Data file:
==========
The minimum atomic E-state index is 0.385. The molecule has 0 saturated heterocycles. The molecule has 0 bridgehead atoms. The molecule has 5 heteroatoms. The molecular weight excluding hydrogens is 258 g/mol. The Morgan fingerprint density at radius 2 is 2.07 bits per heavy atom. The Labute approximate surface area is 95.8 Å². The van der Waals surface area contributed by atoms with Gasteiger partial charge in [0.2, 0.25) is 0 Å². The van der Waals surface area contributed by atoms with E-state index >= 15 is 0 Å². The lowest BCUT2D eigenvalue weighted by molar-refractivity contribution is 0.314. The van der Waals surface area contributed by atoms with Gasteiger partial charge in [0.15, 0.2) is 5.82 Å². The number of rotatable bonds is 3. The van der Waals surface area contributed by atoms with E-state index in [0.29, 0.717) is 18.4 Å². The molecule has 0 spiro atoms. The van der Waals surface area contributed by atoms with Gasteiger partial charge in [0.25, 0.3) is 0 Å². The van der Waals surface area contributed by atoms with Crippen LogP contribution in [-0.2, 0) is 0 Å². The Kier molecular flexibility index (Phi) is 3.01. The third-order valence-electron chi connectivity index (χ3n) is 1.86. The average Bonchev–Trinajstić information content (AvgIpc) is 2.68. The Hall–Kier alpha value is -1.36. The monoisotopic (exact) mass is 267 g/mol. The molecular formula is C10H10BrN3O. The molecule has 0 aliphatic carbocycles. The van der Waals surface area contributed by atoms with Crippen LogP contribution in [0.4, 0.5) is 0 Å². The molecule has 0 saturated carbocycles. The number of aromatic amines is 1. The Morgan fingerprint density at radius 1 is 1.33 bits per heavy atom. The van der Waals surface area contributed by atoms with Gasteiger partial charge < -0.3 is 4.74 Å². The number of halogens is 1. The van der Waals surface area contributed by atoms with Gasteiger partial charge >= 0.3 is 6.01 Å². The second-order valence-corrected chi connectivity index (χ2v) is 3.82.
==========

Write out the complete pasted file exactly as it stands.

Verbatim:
The minimum atomic E-state index is 0.385. The molecule has 0 saturated heterocycles. The molecule has 0 bridgehead atoms. The molecule has 5 heteroatoms. The molecular weight excluding hydrogens is 258 g/mol. The Morgan fingerprint density at radius 2 is 2.07 bits per heavy atom. The Labute approximate surface area is 95.8 Å². The van der Waals surface area contributed by atoms with Gasteiger partial charge in [0.2, 0.25) is 0 Å². The van der Waals surface area contributed by atoms with E-state index >= 15 is 0 Å². The lowest BCUT2D eigenvalue weighted by molar-refractivity contribution is 0.314. The van der Waals surface area contributed by atoms with Gasteiger partial charge in [0.15, 0.2) is 5.82 Å². The number of rotatable bonds is 3. The van der Waals surface area contributed by atoms with E-state index in [0.29, 0.717) is 18.4 Å². The molecule has 0 spiro atoms. The van der Waals surface area contributed by atoms with Gasteiger partial charge in [0.25, 0.3) is 0 Å². The van der Waals surface area contributed by atoms with Crippen LogP contribution in [-0.2, 0) is 0 Å². The Kier molecular flexibility index (Phi) is 3.01. The third-order valence-electron chi connectivity index (χ3n) is 1.86. The average Bonchev–Trinajstić information content (AvgIpc) is 2.68. The Hall–Kier alpha value is -1.36. The monoisotopic (exact) mass is 267 g/mol. The molecular formula is C10H10BrN3O. The molecule has 0 aliphatic carbocycles. The van der Waals surface area contributed by atoms with Crippen LogP contribution in [0.4, 0.5) is 0 Å². The molecule has 0 saturated carbocycles. The number of aromatic amines is 1. The Morgan fingerprint density at radius 1 is 1.33 bits per heavy atom. The van der Waals surface area contributed by atoms with Gasteiger partial charge < -0.3 is 4.74 Å². The number of halogens is 1. The van der Waals surface area contributed by atoms with Gasteiger partial charge >= 0.3 is 6.01 Å². The second-order valence-corrected chi connectivity index (χ2v) is 3.82.